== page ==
Free SHS aims at achieving SDG-4-Rev Joyce Aryee

November 23, 2021 By 0 Comments

One of the few multi-talented women in Ghana, Reverend Joyce Rosaline Aryee, has observed that the fee-free second-cycle education in Ghana is aimed at achieving the Sustainable Development Goal (SDG) Four, which is targeted at providing equitable primary education needed to promote sustainable development and lifestyle.

She, therefore, encouraged Ghanaians and all stakeholders to offer constructive criticism and suggestions that will make the policy better.

Dr Joyce Aryee added that the need for constructive criticism and suggestion is necessary to complement government’s efforts in providing quality education, which require substantial investment.

“Sub-Sahara Africa is lagging behind in education on the globe, due to high level of illiteracy. But for us in Ghana, we have free senior high school education, which is benefitting everybody. We need to sustain it with proactive and regular stakeholders’ engagement to make the policy fit for its purpose,” Dr Joyce Aryee said, at the 60th Anniversary celebration of Ada Senior High School (ADASCO), where she was the special Guest of Honour.

Addressing the colourful gathering on the theme: ‘Senior High School education in Ghana; the role of stakeholders in sustaining ADASCO beyond 60′, Dr Joyce Aryee added her voice to the call by a section of the public that parents who have the wherewithal to pay for their wards’ fees at the SHS should be encouraged to do so into a special fund to augment government’s financial support to the schools.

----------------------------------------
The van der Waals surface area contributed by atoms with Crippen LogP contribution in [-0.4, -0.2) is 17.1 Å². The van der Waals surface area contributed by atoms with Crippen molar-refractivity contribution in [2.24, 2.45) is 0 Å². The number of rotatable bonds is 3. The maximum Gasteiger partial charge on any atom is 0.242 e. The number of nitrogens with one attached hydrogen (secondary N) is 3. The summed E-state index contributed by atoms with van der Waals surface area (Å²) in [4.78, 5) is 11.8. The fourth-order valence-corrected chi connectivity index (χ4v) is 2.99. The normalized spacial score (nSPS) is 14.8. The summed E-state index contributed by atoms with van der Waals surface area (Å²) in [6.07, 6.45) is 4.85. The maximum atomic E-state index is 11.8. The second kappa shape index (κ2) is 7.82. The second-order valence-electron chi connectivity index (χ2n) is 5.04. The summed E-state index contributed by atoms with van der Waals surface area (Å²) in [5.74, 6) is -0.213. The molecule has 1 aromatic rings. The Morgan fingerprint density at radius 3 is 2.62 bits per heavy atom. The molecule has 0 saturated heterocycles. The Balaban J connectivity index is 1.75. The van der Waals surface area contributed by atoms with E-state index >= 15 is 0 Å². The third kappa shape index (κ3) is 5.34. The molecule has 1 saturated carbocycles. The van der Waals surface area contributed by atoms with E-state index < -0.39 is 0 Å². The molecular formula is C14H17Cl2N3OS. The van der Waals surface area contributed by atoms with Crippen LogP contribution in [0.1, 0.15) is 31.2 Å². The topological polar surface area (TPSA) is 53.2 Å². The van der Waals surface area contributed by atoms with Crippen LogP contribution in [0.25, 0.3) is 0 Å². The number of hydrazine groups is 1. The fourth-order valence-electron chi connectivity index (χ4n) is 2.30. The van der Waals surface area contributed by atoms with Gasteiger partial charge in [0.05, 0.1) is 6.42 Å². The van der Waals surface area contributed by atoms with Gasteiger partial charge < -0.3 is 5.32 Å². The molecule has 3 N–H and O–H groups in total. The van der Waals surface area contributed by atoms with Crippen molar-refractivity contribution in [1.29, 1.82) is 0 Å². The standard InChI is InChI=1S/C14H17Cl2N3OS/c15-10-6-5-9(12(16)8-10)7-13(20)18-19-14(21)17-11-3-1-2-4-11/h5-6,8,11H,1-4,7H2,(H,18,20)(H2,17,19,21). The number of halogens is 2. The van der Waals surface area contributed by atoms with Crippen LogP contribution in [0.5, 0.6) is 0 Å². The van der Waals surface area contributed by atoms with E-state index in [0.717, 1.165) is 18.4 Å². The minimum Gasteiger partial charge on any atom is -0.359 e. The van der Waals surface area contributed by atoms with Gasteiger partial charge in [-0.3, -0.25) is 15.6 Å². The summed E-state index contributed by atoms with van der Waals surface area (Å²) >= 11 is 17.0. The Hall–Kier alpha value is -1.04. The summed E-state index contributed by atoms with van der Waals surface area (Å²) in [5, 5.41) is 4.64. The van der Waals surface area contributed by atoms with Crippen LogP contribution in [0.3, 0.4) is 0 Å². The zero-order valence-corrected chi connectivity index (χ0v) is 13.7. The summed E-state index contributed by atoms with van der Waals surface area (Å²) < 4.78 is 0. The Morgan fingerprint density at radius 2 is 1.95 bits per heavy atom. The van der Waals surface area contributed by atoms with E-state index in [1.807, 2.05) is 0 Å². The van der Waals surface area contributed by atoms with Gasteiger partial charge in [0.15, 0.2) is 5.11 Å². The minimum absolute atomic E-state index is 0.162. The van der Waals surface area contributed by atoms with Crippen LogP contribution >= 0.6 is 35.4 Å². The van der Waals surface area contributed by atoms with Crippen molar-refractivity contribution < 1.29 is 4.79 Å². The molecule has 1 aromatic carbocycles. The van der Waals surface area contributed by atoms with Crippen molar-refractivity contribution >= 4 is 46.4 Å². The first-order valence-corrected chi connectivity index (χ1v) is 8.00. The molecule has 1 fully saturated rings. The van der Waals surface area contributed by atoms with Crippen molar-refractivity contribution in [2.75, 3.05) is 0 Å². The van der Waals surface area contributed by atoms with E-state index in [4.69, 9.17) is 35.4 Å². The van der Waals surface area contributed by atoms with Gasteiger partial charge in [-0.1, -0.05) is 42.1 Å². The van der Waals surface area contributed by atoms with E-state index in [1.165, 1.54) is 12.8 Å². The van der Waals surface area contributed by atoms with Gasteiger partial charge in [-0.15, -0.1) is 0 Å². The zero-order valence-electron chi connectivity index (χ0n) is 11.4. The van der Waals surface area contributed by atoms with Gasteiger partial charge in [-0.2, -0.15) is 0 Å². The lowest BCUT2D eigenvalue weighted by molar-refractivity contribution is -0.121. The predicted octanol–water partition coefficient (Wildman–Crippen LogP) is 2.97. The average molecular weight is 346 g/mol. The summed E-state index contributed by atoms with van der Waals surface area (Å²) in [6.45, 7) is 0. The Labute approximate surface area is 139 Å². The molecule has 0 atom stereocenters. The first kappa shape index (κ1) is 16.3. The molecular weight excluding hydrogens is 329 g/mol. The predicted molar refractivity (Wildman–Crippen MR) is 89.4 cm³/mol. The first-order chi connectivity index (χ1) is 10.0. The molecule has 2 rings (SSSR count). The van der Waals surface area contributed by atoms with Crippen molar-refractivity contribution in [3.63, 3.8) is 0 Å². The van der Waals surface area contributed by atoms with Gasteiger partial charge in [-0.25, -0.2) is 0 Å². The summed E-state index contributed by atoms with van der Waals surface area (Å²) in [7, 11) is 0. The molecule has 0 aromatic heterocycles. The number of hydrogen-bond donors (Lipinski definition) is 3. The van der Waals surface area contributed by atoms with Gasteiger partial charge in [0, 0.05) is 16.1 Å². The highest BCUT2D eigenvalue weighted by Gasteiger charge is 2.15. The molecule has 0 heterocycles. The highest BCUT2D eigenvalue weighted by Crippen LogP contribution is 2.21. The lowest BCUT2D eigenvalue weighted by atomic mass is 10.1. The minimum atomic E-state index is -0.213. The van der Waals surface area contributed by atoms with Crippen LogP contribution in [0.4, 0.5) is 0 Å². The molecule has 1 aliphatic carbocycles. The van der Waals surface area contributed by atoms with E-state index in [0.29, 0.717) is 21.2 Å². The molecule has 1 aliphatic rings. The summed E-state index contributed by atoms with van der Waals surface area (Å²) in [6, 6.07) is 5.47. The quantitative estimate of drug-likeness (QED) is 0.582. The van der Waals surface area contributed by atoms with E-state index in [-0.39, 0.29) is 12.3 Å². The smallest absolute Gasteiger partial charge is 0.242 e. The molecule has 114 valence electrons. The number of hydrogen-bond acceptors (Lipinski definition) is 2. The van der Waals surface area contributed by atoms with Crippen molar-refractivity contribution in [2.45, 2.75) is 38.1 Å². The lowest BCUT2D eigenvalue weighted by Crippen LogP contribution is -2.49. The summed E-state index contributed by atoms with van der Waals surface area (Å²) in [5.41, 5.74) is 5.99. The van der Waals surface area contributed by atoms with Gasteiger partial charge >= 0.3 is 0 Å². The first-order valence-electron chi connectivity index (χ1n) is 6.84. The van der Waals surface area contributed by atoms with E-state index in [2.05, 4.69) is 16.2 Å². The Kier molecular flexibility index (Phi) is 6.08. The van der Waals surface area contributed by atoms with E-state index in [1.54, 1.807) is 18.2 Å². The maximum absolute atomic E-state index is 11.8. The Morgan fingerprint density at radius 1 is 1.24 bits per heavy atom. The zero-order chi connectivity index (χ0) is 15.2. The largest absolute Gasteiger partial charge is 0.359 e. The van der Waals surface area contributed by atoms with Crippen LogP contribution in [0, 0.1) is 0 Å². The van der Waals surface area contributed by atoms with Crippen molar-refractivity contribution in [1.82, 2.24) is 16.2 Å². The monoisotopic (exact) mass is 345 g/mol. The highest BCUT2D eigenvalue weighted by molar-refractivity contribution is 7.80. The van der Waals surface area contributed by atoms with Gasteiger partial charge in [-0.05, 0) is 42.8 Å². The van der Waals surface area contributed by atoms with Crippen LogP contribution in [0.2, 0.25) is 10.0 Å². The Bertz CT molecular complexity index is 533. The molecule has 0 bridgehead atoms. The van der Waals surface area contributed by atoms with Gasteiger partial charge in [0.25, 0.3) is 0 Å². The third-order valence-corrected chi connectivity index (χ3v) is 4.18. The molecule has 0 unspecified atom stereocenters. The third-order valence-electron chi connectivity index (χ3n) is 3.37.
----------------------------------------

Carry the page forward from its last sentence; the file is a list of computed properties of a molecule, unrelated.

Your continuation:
The idea, she said, was laudable as that would relieve the government, which singularly shoulders all the demands of public schools in the country.

“The idea needs critical national discussion because we need an excellent literacy delivery to produce quality students for the development of our nation,” she explained.

She challenged all past students of ADASCO and stakeholders to put all hands on deck and to consider the theme for the occasion and create a fund pool to build their alma mater.

“The old students and stakeholders must own the school for the quality they wish for it. I challenge you (past students and stakeholders) to look beyond complementing government’s efforts in education through proactive stakeholders’ engagements.

“You must be bold to support the initiative of providing excellent literacy with teachers professionally fit for the purpose, to be engaged to shape and prepare the students for their journey of life,” she noted.

The former education minister commended some developmental initiatives the past students had started to make ADASCO one of the most conducive schools in the Greater Accra Region,” and I must say that is the way to go.

“You can bring the change you want and I must encourage you to continue to pool the needed resources to complete these projects.”

She encouraged the current students to emulate the huge contributions the past students are making when they find themselves in a lucrative job after school.

The Ada Senior High School was established in 1961 with 17 students.

Its current enrollment stands at 2,348 with 42 classrooms and 114 teaching staff.

The construction of a six-unit classroom block is yet to be completed to decongest the high ratio of students to a classroom, “and we are still reminding government to remember us,” Kojo Ayibor, the headmaster, told the gathering.

“The school wants to thank the Government of Ghana for delivering a new school bus to us. We are grateful but we ask for dormitories, staff bungalows and more, and we pray the over 43 year groups will continue to support us in our demands,” Mr Ayibor said.